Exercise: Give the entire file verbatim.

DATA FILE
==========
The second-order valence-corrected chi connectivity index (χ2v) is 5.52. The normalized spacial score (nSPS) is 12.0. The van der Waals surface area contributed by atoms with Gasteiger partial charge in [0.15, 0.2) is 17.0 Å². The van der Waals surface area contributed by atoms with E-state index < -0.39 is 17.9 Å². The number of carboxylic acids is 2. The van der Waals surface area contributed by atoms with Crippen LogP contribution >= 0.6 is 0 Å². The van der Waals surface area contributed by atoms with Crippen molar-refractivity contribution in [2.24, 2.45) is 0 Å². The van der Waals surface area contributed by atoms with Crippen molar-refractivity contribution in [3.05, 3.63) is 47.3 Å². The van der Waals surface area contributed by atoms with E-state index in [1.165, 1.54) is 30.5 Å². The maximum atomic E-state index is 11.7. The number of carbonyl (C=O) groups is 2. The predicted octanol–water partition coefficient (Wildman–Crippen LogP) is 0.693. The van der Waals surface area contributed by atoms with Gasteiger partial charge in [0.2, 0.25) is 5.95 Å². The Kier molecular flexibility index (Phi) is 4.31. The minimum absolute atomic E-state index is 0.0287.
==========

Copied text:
The second-order valence-corrected chi connectivity index (χ2v) is 5.52. The normalized spacial score (nSPS) is 12.0. The van der Waals surface area contributed by atoms with Gasteiger partial charge in [0.15, 0.2) is 17.0 Å². The van der Waals surface area contributed by atoms with E-state index < -0.39 is 17.9 Å². The number of carboxylic acids is 2. The van der Waals surface area contributed by atoms with Crippen LogP contribution >= 0.6 is 0 Å². The van der Waals surface area contributed by atoms with Crippen molar-refractivity contribution in [2.24, 2.45) is 0 Å². The van der Waals surface area contributed by atoms with Crippen molar-refractivity contribution in [3.05, 3.63) is 47.3 Å². The van der Waals surface area contributed by atoms with E-state index in [1.165, 1.54) is 30.5 Å². The maximum atomic E-state index is 11.7. The number of carbonyl (C=O) groups is 2. The predicted octanol–water partition coefficient (Wildman–Crippen LogP) is 0.693. The van der Waals surface area contributed by atoms with Gasteiger partial charge in [0.2, 0.25) is 5.95 Å². The Kier molecular flexibility index (Phi) is 4.31. The minimum absolute atomic E-state index is 0.0287.